May 2009

We should give marshmallows to every kindergartner. We should say, ‘You see this marshmallow? You don’t have to eat it. You can wait. Here’s how.’

When Walter Mischel studied the mechanics of marshmallow restraint in the 1960’s, he certainly didn’t expect that we’d still be studying it 40 years later. You may have heard that children who were able to resist eating a marshmallow for 15 minutes later turned out to be more successful by a variety of measures, including SAT scores. You may not have heard the details of what Mischel discovered.

The Appeal of Two Marshmallows.
The marshmallow-resistors in Mischel’s study all resisted in the same way: They distracted themselves. Even more interesting, when non-resisting children were given tips on how to distract themselves, they were also able to resist eating the first marshmallow.

It appears from Mischel’s study that self-control is a crucial predictor of success, and, importantly, that it can be improved through teaching.

Today, scientists are using brain scans and further studies to find out more about how self-control works, why it’s so important, and how it can be taught. You can read more about this research (but not learn how to increase your own self-control) in the New Yorker article, Don’t: The Secret of Self Control (May 18, 2009).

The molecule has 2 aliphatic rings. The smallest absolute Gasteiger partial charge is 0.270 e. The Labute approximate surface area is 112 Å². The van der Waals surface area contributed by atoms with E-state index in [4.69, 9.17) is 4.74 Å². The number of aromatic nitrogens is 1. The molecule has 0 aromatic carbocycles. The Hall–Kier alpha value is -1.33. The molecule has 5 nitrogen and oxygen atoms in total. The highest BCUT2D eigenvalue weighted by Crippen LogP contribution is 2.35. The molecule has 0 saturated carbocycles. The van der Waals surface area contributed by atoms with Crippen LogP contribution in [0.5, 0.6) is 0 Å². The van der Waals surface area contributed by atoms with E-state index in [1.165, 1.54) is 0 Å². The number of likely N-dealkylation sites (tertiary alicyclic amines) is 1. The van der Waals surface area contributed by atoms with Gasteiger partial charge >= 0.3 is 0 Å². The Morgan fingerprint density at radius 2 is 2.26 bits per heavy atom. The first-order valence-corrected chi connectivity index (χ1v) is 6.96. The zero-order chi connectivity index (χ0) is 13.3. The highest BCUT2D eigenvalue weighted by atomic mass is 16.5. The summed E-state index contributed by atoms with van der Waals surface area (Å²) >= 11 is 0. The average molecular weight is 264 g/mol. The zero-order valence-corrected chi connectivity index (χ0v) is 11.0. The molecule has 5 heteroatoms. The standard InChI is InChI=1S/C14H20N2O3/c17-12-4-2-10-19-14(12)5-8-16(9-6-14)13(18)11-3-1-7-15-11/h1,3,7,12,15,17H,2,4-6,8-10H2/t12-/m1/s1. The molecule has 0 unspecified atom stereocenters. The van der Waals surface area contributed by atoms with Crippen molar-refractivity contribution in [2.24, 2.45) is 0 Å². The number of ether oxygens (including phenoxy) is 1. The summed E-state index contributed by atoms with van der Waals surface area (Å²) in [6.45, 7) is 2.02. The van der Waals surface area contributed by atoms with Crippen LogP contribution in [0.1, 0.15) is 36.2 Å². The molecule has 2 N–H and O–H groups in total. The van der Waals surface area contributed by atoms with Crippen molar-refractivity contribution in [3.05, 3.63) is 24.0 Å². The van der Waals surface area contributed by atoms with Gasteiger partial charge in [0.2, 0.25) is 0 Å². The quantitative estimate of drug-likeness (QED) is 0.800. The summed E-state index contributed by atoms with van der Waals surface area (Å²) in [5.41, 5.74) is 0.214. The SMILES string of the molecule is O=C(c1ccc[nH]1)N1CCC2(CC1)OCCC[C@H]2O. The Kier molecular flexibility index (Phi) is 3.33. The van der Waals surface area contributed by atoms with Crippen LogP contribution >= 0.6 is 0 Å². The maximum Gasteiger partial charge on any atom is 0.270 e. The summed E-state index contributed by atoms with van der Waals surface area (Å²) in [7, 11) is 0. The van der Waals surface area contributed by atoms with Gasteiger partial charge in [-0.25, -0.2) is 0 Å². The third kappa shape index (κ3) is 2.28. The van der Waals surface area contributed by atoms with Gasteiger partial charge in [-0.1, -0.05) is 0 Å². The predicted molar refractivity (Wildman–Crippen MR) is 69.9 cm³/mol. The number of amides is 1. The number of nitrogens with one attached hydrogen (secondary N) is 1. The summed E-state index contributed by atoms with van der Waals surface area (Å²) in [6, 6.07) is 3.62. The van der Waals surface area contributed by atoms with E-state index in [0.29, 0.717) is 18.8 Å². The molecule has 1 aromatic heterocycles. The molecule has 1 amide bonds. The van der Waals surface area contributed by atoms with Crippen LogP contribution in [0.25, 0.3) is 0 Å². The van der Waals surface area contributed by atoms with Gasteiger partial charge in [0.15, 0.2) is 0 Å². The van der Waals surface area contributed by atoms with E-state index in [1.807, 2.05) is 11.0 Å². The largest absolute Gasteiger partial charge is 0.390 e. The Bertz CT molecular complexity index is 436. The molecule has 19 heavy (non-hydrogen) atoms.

Turns out our friend Linda is scared of bees – so scared that she does not want to play outside after seeing a bee. I have a pet peeve about being scared of bees, which probably signifies some sort of deep psychological issue, but that’s for another day. For now, I decide to do a little impromptu “bee advocacy.”

Hexagonal Graph Paper. I print two sheets per child, but they only decorate one.

Honey Colored Paint and a Round Sponge Brush. They mix a bit of orange and yellow paint and splotch it on. The sponge brush gives it a nice texture and variety. I pour the girls a little yellow paint, a little orange paint, and have them mix it to make a golden color.

Decorate Bee HiveVocabulary Worksheet I wanted to slip some literacy into the activity, so they color in these spring pictures and glue them around the edges of the hive.

Bees I don’t think the tiny bees on the vocabulary page will inspire kind feelings, and that’s really my goal here. So I print up the bee craft from First School and cut out the body and head.

Vellum WingsVellum and Brass Brads. I can’t resist embellishing, so I cut the wings out of vellum and attach them to the body with a standard paper fastener from Office Max. I glue the head on to cover the brad.

Staples. To save myself from insanity, I staple the extra hive to the back to make a little pocket to keep the bees in.

The result is very cute, and I’m rewarded when Linda’s mom says she plays with her bees at home all the next day.

According to What They Play, it’s easy for teenagers to get a copy of a Japanese video game that simulates stalking and violent attacks on women. You can read about it here, but I’ll warn you it’s disturbing.